19 April 2011

A Top Ten Design Legend List

It's no secret that when it comes to the twentieth century, most design schools focus on modernism.  While students learn all about the Bauhaus to Post-Modernism, traditionalism doesn't get a look in.  Elsie de who?

So when I was asked recently to lecture to F.I.T.'s interior design club on the subject of my choosing, I thought why not take to opportunity to fill this gap as best as possible.  I only had 40 minutes, so I set the parameters of:
10 designers
only American
only traditionalists (i.e. reference historical styles)
active in the 20th century.

1.  Elsie de Wolfe - my starting point as arguably the first professional lady decorator

de Wolfe transformed a stuffy formal ballroom into a trellised indoor fantasy for Bess Marbury

2.  Mrs. Eleanor Brown, McMillen, Inc.  

As an early graduate of the new Parsons School of Design, Eleanor Stockstrom McMillen Brown approached her firm with a head for business.  That it is still thriving almost a century later is testament to its excellent foundation.  McMillen, Inc.'s style was heavily influenced by the fine neoclassical furniture sourced by Parsons' Paris Atelier founder William Odom.

 Mrs. Brown's own dining room - timeless elegance.

3.  Dorothy Draper

Draper made her reputation during the Depression as the one to call to give a project an overhaul on time and within budget.  She not only delivered, she delivered BIG - literally blowing up proportion and scale to exuberant effect.

The Greenbrier, Draper's masterpiece, called "Brigadoon" by one guest and that's exactly right.

4.  Billy Baldwin

From here on, men dominate the list.  Baldwin in many ways was the Bonnie Cashin of interiors bringing an American sportswear attitude to high style.  Cotton upholstery, humble materials such as rattan wrapped tables, and the like all brought everything but the chic factor down a notch.

A client's Matisse inspires the custom print of the upholstery.

5.  William Pahlmann

In his day, Pahlmann was considered the most influential decorator of the 20th century along with Elsie de Wolfe.  Eclectic decor?  He invented it.  His contributions to retailing are equally important.  He began his career on Lord & Taylor's fifth floor of home furnishings and was the first to set up themed vignettes.  As Charlotte Moss says, it's all about giving ideas and did he ever.

6.  Tony Duquette

Duquette never forgot the magic of fantasy and bedazzled his rooms with as much whimsy as trompe l'oeil.  "More is more" is definitely more in my book and if life should be a musical, then a Duquette room is the perfect soundstage.

7.   Parish Hadley

The perfect combination of cozy and curatorial, Sister Parish and Albert Hadley complemented each other beautifully like a chocolate covered pretzel.

8.  Michael Taylor
Taylor was a complete original and proved it with his California look.  Oh what an eye (and the extravagant ego to match)!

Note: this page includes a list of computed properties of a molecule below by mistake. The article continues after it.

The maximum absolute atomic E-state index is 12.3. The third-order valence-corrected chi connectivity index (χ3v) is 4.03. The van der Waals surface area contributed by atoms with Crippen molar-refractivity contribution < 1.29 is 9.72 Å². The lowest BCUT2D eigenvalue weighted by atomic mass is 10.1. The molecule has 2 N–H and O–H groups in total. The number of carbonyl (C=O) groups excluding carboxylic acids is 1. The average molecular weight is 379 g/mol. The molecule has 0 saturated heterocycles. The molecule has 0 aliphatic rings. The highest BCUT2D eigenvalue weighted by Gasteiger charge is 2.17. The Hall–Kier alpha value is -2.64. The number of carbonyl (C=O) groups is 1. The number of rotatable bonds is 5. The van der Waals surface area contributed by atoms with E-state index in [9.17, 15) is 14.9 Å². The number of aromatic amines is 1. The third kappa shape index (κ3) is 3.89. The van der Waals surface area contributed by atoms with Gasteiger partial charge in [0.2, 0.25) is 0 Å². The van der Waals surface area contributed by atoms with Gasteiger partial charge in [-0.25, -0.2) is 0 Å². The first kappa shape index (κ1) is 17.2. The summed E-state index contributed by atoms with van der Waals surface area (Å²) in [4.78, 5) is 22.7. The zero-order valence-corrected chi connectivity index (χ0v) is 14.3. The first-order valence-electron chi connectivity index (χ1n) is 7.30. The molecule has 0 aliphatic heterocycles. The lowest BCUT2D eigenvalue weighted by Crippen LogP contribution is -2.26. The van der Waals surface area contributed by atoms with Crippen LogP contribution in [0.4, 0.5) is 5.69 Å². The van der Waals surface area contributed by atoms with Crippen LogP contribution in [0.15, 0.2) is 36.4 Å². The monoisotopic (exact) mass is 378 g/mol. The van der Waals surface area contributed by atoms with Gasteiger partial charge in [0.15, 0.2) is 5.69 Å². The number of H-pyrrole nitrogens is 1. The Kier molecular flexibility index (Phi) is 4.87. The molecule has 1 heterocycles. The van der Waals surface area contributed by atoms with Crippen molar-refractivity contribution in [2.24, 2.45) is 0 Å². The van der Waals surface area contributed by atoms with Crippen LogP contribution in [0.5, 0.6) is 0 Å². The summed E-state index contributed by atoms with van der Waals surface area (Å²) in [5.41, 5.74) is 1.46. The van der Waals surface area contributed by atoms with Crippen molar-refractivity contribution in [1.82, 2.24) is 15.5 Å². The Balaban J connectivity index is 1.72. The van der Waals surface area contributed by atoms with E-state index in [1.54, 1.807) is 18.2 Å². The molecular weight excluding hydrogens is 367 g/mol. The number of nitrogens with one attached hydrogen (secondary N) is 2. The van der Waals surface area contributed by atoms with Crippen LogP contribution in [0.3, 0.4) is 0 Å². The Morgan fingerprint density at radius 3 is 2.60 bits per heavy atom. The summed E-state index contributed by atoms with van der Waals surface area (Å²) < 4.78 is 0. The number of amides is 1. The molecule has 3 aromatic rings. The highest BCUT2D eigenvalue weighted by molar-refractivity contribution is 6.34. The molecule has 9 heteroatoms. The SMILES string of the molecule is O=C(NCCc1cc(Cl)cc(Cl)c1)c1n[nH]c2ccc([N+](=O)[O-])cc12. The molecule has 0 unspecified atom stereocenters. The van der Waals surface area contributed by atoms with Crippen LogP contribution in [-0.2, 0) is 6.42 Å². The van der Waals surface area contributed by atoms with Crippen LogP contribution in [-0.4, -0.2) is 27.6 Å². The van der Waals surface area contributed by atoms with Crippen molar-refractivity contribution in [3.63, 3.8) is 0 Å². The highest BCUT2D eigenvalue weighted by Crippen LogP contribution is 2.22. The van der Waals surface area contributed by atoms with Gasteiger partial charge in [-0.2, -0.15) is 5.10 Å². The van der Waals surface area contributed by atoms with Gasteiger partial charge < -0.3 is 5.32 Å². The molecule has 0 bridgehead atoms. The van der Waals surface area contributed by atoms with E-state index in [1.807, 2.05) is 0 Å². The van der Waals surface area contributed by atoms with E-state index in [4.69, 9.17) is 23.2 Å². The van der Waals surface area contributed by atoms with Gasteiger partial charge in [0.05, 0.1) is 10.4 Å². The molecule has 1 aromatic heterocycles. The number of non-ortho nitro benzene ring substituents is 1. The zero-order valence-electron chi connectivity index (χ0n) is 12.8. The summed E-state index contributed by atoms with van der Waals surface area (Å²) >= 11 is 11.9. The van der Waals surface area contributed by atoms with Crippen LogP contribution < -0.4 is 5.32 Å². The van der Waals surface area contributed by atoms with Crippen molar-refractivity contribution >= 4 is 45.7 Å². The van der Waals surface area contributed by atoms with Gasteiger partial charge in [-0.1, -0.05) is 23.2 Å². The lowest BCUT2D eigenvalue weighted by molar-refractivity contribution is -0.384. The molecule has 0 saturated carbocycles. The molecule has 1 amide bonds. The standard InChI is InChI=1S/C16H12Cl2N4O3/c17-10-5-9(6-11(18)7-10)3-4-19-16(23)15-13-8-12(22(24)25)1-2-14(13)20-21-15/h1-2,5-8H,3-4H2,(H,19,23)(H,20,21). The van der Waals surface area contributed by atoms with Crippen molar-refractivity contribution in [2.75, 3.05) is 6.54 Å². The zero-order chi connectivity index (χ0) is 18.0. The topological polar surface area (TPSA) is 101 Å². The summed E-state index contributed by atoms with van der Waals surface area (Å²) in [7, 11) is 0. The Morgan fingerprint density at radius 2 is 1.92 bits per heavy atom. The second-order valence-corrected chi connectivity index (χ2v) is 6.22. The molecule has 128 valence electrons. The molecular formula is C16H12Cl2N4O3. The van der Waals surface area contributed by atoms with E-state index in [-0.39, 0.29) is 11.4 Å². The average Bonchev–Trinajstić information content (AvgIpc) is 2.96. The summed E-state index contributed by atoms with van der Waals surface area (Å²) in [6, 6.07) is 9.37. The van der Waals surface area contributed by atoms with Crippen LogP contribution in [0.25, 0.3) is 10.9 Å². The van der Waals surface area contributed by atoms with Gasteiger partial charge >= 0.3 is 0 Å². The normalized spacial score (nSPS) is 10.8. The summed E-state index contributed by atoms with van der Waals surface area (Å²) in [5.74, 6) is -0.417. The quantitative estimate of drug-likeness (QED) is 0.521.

9.  Mario Buatta

The Prince of Chintz brought the English Country House style to Manhattan penthouses and how.  Buatta is also a king of color and comfort.

10.  Michael Smith
What better way to round out the list with the Obama's designer.  Architectural Digest EIC Peggy Russell certainly agrees - Smith graced the cover of her first completely new issue.  While Smith knows his way around Fine French Furniture, he trades in brocades for cool Indian-inspired prints.

What do you think?  Who made or didn't make your list?


Blue said...

My list would be so different! It would not be exclusively American and would include David Hicks and David Mlinaric. If my list were to be exclusively American it would certainly include Kalef Alaton and the other men I've been writing about for the last few months.

Dandy said...

The only one I disagree with is Mario Buatta. His mentor, and my former employer, Keith Irvine would have been my choice, or Richard Keith Langham, another protégé of Mr. Irvine's. No,on second thought, since it was Mr. Irvine who schooled these designers,as well as Tom Fleming and Jason Bell, and has a direct line to Colefax and Fowler, and Sister Parrish, he would definitely be my choice. I find his design to be more finely balanced and genuine than Mr. Buatta's. Mr. Buatta is more of a household name, but he is not the better designer. Otherwise, I find the list to be spot on, and think that Michael Smith is the perfect choice for a contemporary traditional designer.

Anonymous said...

As the list is restricted to American decorators only, I would like to see Frances Elkins in it. I would not under estimate her influence on a younger generation of decorators like i.e. Michael C. Smith and Huniford & Sills.

The Devoted Classicist said...

While I think Michael Smith is a fine designer, I would save him for a 21st century list, as that is when his exposure and subsequent influence really began to take off. In that slot I would nominate Mark Hampton because of his fame and wide-spread influence for the Tasteful Interior. (How many country club interiors were redecorated in a copy of his style?!). Otherwise, I think I am in complete agreement.

Picture of Elegance said...

I totally agree with you, they all had a great impact on designing interiors. I would also add Mark Hampton to the list.

soodie :: said...

EEE, i know it is so hard because so many have contributed to the history. but i would have to add Nancy McClelland because of her tireless effort to bring formal training to the profession. i deliver a similar lecture as you do and then question why were some names more popular than others. successful design or successful marketing? one problem is we only see the end result, and not the process from beginning to end (concept, space planning, etc.). you know, to understand who solved the most complicated problem.